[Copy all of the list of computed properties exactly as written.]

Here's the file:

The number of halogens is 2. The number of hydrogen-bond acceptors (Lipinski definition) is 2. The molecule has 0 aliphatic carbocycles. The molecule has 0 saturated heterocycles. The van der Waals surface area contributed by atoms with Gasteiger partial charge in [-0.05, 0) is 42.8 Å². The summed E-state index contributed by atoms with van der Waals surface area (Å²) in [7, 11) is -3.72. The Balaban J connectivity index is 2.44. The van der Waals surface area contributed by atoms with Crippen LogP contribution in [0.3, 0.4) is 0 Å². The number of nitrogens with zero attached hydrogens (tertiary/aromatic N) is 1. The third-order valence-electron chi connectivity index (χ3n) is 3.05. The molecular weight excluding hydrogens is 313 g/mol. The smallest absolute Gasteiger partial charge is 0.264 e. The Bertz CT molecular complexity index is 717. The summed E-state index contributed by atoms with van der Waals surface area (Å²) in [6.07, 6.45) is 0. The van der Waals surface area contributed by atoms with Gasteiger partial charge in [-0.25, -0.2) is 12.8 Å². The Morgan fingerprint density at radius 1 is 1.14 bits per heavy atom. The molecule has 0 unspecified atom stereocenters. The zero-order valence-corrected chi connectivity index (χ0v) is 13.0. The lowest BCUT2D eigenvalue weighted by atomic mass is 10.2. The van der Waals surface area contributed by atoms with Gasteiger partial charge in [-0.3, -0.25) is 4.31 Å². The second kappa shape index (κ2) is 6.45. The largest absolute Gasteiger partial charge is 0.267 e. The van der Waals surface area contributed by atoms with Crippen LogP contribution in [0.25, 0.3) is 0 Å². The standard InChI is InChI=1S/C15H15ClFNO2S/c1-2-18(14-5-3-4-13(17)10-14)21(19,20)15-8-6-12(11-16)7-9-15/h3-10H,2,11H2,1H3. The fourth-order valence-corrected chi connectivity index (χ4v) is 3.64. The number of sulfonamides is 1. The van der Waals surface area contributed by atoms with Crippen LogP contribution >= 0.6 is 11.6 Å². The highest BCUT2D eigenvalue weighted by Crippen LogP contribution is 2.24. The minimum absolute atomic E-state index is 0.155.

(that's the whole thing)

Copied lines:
The number of halogens is 2. The number of hydrogen-bond acceptors (Lipinski definition) is 2. The molecule has 0 aliphatic carbocycles. The molecule has 0 saturated heterocycles. The van der Waals surface area contributed by atoms with Gasteiger partial charge in [-0.05, 0) is 42.8 Å². The summed E-state index contributed by atoms with van der Waals surface area (Å²) in [7, 11) is -3.72. The Balaban J connectivity index is 2.44. The van der Waals surface area contributed by atoms with Crippen LogP contribution in [0.3, 0.4) is 0 Å². The number of nitrogens with zero attached hydrogens (tertiary/aromatic N) is 1. The third-order valence-electron chi connectivity index (χ3n) is 3.05. The molecular weight excluding hydrogens is 313 g/mol. The smallest absolute Gasteiger partial charge is 0.264 e. The Bertz CT molecular complexity index is 717. The summed E-state index contributed by atoms with van der Waals surface area (Å²) in [6.07, 6.45) is 0. The van der Waals surface area contributed by atoms with Gasteiger partial charge in [-0.25, -0.2) is 12.8 Å². The Morgan fingerprint density at radius 1 is 1.14 bits per heavy atom. The molecule has 0 unspecified atom stereocenters. The zero-order valence-corrected chi connectivity index (χ0v) is 13.0. The lowest BCUT2D eigenvalue weighted by atomic mass is 10.2. The van der Waals surface area contributed by atoms with Gasteiger partial charge in [-0.3, -0.25) is 4.31 Å². The second kappa shape index (κ2) is 6.45. The largest absolute Gasteiger partial charge is 0.267 e. The van der Waals surface area contributed by atoms with Crippen LogP contribution in [0.25, 0.3) is 0 Å². The standard InChI is InChI=1S/C15H15ClFNO2S/c1-2-18(14-5-3-4-13(17)10-14)21(19,20)15-8-6-12(11-16)7-9-15/h3-10H,2,11H2,1H3. The fourth-order valence-corrected chi connectivity index (χ4v) is 3.64. The number of sulfonamides is 1. The van der Waals surface area contributed by atoms with Crippen LogP contribution >= 0.6 is 11.6 Å². The highest BCUT2D eigenvalue weighted by Crippen LogP contribution is 2.24. The minimum absolute atomic E-state index is 0.155.